Alarming Tales #1
Alarming Tales #1 (September 1957) “The Last Enemy”, page 1 splash, pencils and inks by Jack Kirby

I want to provide another example of inking that looks like it is transitioning from S&K Studio to Austere style. For “The Last Enemy” splash we once again find some nice, typical picket fence brushing. We also find some areas flooded with ink very much like Austere. The cloth folds also are simpler shapes and used a little more sparing as in Austere. The image overall has the lightness found in typical Austere inking. So as we saw in “The Cadmus Seed” this story seems to fit better with the inking Jack did in 1956 then it does with what he was doing in 1957 for Prize, Atlas or DC.

How cool can you get. “The Last Enemy” is so obviously a prototype for Kamandi. Of course Kirby made changes when he revisited this theme so many years later. Jack would recycle other Simon and Kirby creations as well. For instance Bill Draut’s the Red Demon was the seed for Kirby’s Demon. You cannot call this copying because as part of the S&K team Jack was involved in the original creation. It is an interesting aspect of Kirby’s working method nonetheless.

Alarming Tales #1
Alarming Tales #1 (September 1957) “The Fourth Dimension Is A Many Splattered Thing”, page 1 splash, pencils and inks by Jack Kirby

This story from the same AT #1 issue looks like full blown Austere inking. No picket fences or other S&K Studio techniques. Simple cloth folds and an overall light image. It maybe wise not to make too much of this because the story is such an oddity in Kirby’s oeuvre. Most of it takes place in another dimension where everything consists of simple but ever changing shapes, even the hero. Still what is there looks like typical Austere inking.

Black Cat Mystic #60
Black Cat Mystic #60 (November 1957) “A Town Full Of Babies”, page 3 panel 2 pencils and inks by Jack Kirby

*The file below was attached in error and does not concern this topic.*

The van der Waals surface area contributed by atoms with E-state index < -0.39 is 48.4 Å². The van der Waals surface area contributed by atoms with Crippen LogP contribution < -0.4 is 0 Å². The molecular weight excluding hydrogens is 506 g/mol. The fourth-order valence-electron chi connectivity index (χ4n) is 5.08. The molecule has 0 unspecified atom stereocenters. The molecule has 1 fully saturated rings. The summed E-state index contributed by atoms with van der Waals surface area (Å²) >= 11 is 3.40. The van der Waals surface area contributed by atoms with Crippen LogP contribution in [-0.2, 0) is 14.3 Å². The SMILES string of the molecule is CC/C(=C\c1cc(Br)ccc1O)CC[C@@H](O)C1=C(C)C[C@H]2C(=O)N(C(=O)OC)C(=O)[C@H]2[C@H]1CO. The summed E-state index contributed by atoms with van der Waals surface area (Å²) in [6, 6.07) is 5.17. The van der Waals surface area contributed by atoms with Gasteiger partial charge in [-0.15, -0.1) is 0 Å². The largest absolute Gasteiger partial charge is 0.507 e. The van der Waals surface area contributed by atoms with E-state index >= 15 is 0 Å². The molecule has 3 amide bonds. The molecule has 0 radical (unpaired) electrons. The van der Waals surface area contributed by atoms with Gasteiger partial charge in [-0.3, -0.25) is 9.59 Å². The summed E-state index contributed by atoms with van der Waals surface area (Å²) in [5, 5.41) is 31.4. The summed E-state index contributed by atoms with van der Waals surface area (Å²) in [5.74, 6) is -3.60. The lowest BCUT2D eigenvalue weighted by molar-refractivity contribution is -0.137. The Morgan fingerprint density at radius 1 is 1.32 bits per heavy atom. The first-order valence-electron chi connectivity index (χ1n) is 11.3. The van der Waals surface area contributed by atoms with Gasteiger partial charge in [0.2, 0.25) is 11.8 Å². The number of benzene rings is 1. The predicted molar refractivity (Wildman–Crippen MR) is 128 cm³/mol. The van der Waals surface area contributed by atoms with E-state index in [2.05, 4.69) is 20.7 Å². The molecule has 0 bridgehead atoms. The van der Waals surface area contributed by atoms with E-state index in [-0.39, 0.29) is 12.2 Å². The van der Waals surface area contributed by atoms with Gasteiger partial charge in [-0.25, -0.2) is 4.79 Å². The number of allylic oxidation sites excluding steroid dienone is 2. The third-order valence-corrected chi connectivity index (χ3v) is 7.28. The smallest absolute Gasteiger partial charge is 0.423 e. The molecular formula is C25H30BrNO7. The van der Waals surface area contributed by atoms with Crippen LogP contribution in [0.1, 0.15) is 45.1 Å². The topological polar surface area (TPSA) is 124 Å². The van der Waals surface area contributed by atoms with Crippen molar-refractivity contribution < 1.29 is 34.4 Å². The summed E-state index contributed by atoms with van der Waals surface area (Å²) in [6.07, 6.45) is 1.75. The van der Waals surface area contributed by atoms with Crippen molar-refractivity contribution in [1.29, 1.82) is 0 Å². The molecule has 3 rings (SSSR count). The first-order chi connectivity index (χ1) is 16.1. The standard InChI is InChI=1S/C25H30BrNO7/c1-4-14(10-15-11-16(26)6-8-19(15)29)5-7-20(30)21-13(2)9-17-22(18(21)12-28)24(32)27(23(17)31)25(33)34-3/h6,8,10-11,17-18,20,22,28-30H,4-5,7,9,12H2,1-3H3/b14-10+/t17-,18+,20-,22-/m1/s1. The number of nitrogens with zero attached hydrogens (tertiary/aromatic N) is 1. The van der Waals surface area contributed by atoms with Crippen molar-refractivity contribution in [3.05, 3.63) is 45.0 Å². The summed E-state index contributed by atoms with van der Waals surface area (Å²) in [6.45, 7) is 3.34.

With the next issue of BCM Jack is recognizably working in the Austere manner. Above I provide an image of a typical panel. Simple cloth folds, some of the just oblong ovals, a shape I describe as spatulate. Simplified negative folds on some of the lower legs, but still having the Kirby feel to them. Light overall image with blacks done by flooding ink. Even an abstract arch shadow makes an appearance. Although there was similar Kirby inking in 1956, it would also fit quite nicely with what he was doing in 1957 as well.

Black Cat Mystic #60
Black Cat Mystic #60 (November 1957) “A Town Full Of Babies”, page 5 panel 2, pencils by Jack Kirby, unidentified inker

Not all the inking was done by Kirby. Look at the panel from another page of the same “A Town Full of Babies” story. Some of it looks like Kirby’s Austere inking. Overall lightness and flooding blacks. However also examine the cloth folds. They are all long, narrow and rather pointy. Even the line inking makes the faces not quite look like the ones Kirby did. I cannot say who the inker is but he is not Jack.

Alarming Tales #2
Alarming Tales #2 (November 1957) “The Fireballs”, splash, pencils and inks by Jack Kirby

Alarming Tales #2 came out in the same month as BCM #60. In it we find some things we did not see in BLM #60. Case in point is panel 4 from page 2. There we find picket fence spotting. But not just any picket fence, this was done with pen. The same sort of technique Jack used for some Atlas work he did at the end of 1956 and the beginning of 1957.

Alarming Tales #3
Alarming Tales #3 (January 1958) “This World Is Ours”, page 1 splash, pencils and inks? by Jack Kirby

Not long ago it was recently pointed out to me that a page from “This World Is Ours” was up for sale on eBay. In the listing the seller suggested that it was inked by Steve Ditko. In all fairness the seller later added that he had received some email indicating that some disagreed with that attribution. I wonder if some people have suggested Ditko inking based on the man in the lower right corner of the splash page. I think he has a Ditko look to him. Unfortunately I really have no idea what type of inking Ditko was doing at this time. I certainly would not want to base my attribution on that one face.

Alarming Tales #3
Alarming Tales #3 (January 1958) “This World Is Ours”, page 2, pencils and inks by Jack Kirby

Perhaps because the splash image is so filled with the fireballs, I find nothing else on it that provides me with any good clues for the attribution. Besides which I always like to look at the inking for the entire story. The second page has a very familiar look, it is Jack Kirby doing his Austere inking. We find simple, often spatulate, cloth folds, negative cloth folds, flooded blacks and even a shoulder blot. I have not yet reviewed Jacks late work for the Prize romances, but we will see the rather abstracted upper eyelids of panel 5 again there. The presence of pen spotting should not come as a surprise because we have seen it often before in the Austere inking for Atlas and DC. With this in mind and returning to the splash I find nothing in the brush work that I have not seen Kirby do previously. I will not discount the possibility of other inking hands at work on this story, but clearly Jack’s played an important part in the inking.